A Lack of Integrated Operations and UNCIVPOL


By: Gerald F. Witherspoon, Sr. 20150115


The biggest challenge facing international civilian police in UN peace operations is a lack of integrated operations.

The effects of such lack of integration can be felt at multiple levels. Such as localized training that does not accurately assess the ‘on the ground’ realities of the actual mission field. Post deployment realities may unearth conflicts and contradictions that lead to culture shock not only from a socio-cultural standpoint, but from a corporatized or organizational-psychological standpoint because of incoherent pre-deployment training.  Confusion about who’s in charge or which unit’s activities take precedence or come before others in a sequential fashion can be problematic. Rank structures and chain of command may be confusing as well leading to an incoherence of rule ordering and delayed obedience to directives given.

This is most likely the result of a lack of state support and an unwillingness to disproportionately ‘foot the bill’ for peacekeeping operations.  Political support is consistently viewed as “troop contribution”, and as developed states are prone to remaining committed to their “no troops under UN flag” policies, sustained backing from strong states remains lacking (Tardy 2004).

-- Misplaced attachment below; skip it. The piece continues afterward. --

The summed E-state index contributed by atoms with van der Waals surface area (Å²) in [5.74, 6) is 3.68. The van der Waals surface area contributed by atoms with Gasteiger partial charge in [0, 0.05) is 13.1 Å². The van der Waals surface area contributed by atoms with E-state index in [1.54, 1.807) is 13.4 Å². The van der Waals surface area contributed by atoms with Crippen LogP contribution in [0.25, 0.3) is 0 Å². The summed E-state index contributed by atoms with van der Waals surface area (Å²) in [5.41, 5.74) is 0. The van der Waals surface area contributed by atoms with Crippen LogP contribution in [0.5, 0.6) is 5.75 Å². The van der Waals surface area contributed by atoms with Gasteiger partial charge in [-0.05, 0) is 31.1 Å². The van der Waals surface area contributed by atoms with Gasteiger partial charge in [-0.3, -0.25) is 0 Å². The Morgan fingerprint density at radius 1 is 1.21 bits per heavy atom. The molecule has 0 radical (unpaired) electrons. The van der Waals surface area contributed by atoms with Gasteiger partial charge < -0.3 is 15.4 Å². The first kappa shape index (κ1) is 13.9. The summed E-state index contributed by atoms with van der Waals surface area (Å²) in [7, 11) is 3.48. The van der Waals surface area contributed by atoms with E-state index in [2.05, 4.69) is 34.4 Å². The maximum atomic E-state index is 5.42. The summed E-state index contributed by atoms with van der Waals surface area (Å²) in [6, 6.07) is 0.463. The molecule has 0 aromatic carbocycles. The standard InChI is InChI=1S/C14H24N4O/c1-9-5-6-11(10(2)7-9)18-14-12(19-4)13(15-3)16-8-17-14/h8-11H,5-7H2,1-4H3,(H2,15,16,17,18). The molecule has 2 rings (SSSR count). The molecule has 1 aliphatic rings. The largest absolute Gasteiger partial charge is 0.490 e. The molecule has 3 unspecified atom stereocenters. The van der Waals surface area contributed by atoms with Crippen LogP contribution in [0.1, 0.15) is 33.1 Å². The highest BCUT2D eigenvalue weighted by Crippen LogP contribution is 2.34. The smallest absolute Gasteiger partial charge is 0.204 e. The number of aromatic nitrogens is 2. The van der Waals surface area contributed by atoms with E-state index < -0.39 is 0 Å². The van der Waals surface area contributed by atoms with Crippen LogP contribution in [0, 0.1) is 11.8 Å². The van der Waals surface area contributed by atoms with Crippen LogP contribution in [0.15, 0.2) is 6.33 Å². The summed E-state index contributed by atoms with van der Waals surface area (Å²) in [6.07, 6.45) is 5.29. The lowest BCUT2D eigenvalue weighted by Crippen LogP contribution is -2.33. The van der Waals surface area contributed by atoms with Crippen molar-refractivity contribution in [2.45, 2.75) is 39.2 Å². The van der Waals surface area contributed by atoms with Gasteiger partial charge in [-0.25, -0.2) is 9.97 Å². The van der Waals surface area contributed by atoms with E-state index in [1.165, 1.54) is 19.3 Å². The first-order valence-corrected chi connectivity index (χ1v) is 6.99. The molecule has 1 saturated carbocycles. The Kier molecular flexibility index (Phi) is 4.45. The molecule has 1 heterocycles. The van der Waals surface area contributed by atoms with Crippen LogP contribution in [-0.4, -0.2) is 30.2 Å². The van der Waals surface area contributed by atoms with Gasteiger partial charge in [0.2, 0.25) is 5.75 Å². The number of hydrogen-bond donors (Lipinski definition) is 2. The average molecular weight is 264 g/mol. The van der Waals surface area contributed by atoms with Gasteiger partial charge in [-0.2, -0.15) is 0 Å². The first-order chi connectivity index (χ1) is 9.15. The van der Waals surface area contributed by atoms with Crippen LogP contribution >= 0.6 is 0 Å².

Defined as a “commitment gap” by the Brahimi report, developed states must regain the trust of the UN as an institution capable of ensuring peace and security after negative experiences with the operations in Bosnia-Herzegovina, Somalia, and Rwanda (Tardy 2004). Further, the attention given to African conflicts by the West is disproportionate to the resources provided to the UN. That is lack of confidence in UN operations is demonstrated by the West’s contribution of resources to NATO or NATO-led operations opposed to the UN (Tardy 2004).

A lack of integrated operations is also felt at the wider level as rapid deploy-ability has arguably improved, but remains hampered by underfunded resources which affect size, strength, and effectiveness. Integrated operations can lead to improved success in DPKOs and make the life of international civilian police easier. Nevertheless, as pointed out by Thierry Tardy regarding contemporary peace operations,

The meaning of “integrated” was not always clear, while the implied definition may not be acceptable for all actors participating in a peace operation. One participant warned against the risk of a “humanitarian rebellion” from some humanitarian actors in case the confusion about their role and their politicisation further developed (2004, 14).

A more effective integration of operations awaits the support of strong states which await the demonstrated competence of reformed DPKOs. This dilemma essentially leads to gridlock while current international civilian police suffer from a lack of integrated operations.




Tardy, Thierry. “The Brahimi Report: Four Years On.” Proceedings of a Workshop Held at the Geneva Centre for Security Policy. Geneva Centre for Security Policy, 2004.


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